While behavioral concerns are not the usual presenting complaint, there are exceptions, and such was the case with Mattie, a 14-year old female domestic short-hair cat.   Most of the time Mattie behaved much as she always had, but every so often she would start to tear around the apartment, completely out of control.  At such times, she was most likely to attack both the other cats in the apartment as well her owners or human guests.  These attacks were typically quite vicious, and on several occasions she had drawn blood.  The only other abnormality the owner had noticed was that she had lost weight despite the fact that her appetite had increased. There was occasional vomiting, but no diarrhea, respiratory signs, or increased thirst.

On physical examination, Mattie’s body condition score was normal, weighing in at 9.5 pounds, but there was evidence of mild to moderate muscle wasting.  Initially, she tolerated physical examination fairly well with mild restraint.  Abnormalities included a rapid heart rate, mild heart murmur, and an enlarged thyroid tumor was palpable.  Near the end of the exam, however, Mattie showed us that the handing and restraint involved was more than she could tolerate; she became hysterical and attempted to bite and scratch the veterinary assistant. Fortunately, we were still able to collect a blood sample, and the subsequent finding of a high serum T4 concentration confirmed the diagnosis of severe hyperthyroidism.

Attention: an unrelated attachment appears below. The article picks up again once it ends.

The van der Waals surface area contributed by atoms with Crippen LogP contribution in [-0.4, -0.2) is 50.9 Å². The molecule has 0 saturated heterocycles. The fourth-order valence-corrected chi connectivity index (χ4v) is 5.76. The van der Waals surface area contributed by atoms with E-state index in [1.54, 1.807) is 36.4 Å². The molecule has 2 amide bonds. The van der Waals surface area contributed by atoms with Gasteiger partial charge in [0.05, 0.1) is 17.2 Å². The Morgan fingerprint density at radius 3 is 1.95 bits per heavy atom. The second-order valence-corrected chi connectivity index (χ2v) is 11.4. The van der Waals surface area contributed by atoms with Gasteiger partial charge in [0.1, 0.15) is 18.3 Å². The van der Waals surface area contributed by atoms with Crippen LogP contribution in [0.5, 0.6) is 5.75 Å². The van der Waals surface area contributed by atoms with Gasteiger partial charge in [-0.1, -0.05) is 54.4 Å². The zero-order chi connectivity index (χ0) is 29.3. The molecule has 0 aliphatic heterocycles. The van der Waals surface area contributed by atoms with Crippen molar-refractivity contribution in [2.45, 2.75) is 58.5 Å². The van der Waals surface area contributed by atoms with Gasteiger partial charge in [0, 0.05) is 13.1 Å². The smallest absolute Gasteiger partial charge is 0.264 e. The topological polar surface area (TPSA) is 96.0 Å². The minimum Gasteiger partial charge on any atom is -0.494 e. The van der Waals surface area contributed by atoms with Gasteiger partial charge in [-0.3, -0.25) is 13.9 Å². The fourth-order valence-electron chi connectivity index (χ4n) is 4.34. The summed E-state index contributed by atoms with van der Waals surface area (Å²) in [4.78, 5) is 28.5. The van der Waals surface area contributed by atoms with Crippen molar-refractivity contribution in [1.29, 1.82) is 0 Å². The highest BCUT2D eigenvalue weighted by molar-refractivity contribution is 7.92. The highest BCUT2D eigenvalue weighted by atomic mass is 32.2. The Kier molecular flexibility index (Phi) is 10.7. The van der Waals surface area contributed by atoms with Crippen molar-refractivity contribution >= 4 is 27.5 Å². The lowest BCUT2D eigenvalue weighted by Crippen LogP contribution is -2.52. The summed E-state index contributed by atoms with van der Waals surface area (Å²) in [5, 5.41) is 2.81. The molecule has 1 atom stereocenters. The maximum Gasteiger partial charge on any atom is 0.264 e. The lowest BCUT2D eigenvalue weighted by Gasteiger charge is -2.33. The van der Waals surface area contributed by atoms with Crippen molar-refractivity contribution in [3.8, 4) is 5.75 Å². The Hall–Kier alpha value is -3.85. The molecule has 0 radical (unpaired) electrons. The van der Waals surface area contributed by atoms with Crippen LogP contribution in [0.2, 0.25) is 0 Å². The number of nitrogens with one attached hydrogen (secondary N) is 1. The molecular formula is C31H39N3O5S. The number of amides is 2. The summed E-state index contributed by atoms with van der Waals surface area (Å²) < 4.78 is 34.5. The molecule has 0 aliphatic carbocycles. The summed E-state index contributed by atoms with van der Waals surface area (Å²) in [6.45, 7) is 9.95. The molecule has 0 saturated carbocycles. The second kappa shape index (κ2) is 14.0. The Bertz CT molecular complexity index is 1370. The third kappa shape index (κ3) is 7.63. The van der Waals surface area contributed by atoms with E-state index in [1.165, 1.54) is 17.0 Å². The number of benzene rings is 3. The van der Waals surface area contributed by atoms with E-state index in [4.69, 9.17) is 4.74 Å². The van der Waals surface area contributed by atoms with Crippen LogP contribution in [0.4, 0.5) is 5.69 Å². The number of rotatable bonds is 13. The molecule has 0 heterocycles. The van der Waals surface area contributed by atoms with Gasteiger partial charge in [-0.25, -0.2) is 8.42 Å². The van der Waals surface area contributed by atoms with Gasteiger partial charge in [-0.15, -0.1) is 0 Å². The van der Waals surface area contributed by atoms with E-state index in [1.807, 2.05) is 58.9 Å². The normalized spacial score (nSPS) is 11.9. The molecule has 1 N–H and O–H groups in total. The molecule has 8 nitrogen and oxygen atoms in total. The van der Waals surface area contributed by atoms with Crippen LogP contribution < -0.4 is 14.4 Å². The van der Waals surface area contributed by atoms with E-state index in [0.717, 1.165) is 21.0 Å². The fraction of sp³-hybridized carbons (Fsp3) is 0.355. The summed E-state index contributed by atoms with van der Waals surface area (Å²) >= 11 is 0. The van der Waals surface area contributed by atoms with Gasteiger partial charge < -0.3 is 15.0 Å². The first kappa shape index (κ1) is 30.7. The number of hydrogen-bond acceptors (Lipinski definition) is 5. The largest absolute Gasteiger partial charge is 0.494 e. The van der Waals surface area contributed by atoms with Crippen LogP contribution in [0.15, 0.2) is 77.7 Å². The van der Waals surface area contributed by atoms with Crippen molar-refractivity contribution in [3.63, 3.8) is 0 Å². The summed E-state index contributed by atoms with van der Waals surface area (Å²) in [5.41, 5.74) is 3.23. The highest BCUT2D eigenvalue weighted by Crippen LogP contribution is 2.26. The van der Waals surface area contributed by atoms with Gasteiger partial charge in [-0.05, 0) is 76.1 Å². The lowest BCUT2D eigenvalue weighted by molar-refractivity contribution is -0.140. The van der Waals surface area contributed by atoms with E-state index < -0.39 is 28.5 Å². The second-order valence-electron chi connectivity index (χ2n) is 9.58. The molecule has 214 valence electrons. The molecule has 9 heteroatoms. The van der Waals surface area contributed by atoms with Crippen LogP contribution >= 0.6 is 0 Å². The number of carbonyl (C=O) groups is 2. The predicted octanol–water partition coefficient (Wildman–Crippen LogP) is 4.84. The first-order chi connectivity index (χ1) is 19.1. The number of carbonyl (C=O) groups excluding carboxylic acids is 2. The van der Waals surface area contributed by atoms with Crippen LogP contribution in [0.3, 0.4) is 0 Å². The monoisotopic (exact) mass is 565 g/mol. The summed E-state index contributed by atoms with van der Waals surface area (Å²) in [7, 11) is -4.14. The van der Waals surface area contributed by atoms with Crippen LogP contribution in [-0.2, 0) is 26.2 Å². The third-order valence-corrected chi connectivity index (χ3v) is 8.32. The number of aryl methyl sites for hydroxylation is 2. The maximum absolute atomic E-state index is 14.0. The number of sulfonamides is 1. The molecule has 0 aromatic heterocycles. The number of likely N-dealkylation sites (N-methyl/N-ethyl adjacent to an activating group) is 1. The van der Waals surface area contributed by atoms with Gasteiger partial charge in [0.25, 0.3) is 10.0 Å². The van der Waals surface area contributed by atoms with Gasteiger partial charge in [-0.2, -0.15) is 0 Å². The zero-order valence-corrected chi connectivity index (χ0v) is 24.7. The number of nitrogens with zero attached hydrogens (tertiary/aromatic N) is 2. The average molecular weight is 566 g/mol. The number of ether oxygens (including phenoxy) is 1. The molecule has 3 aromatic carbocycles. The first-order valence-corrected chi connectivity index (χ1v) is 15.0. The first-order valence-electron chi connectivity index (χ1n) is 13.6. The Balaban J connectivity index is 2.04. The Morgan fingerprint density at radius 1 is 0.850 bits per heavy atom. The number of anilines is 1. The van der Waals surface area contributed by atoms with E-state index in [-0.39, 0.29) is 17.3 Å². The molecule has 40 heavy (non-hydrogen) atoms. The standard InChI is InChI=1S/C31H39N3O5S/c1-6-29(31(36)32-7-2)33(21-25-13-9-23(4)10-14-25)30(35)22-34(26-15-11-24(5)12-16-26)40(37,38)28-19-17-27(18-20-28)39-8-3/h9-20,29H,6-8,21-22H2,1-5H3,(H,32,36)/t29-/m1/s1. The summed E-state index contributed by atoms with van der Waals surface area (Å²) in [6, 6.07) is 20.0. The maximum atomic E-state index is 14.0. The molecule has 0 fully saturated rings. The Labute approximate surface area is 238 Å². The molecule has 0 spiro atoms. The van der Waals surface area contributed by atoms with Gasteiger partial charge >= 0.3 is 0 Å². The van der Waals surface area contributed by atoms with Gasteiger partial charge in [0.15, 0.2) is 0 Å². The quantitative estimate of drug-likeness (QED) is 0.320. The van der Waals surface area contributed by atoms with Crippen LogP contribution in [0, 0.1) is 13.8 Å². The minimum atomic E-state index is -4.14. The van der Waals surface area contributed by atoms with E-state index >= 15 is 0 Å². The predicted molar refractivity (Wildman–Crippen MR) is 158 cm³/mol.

Mattie was admitted to our Hypurrcat unit and treated with radioiodine.  After 2 weeks, Mattie's T4 had normalized and she was much calmer. Over the next month, the owners reported that Mattie’s hyperexcitability, agitated mental state, and aggressive behavior all resolved.

By far the most common medical cause of sudden aggression in cats is hyperthyroidism. So if you have an older cat that is showing behavioral issues of hyperactivity, irritability, or aggression, especially if your cat is losing weight despite a good or increased appetite, hyperthyroidism should be always ruled out. Treating hyperthyroidism with radioiodine, surgery, or antithyroid drugs resolves the behavioral problems within a few weeks in most cases. This allows the cat to return to their previous, calm, peaceful zen-like existence, sometimes napping for 16 or more hours a day! 


Lisa said...

My landlord's cat has been diagnosed with hyperthyroidism and is on Methimazole. He has been presenting with loud vocalization and restlessness. I have Graves' disease and was on the same medication for two years. At the start of my diagnosis, I was on Atenolol to help with the anxiety. My landlord's vet isn't making the connection between the cat's anxiety and hyperthyroid and suggests dementia, which I disagree with. I'm an RN and suggested my landlord perhaps try some Rescue Remedy topically to maybe ease his anxiety. What do you think? Thanks for the informative article.

Dr. Mark E. Peterson said...

Doesn't sound like the cat's hyperthyroidism is being controlled (the dose may need to be increased). We sometimes combine methimazole and atenolol, which may help the cat feel better. Rescue Remedy topically may also help, but no studies have been done.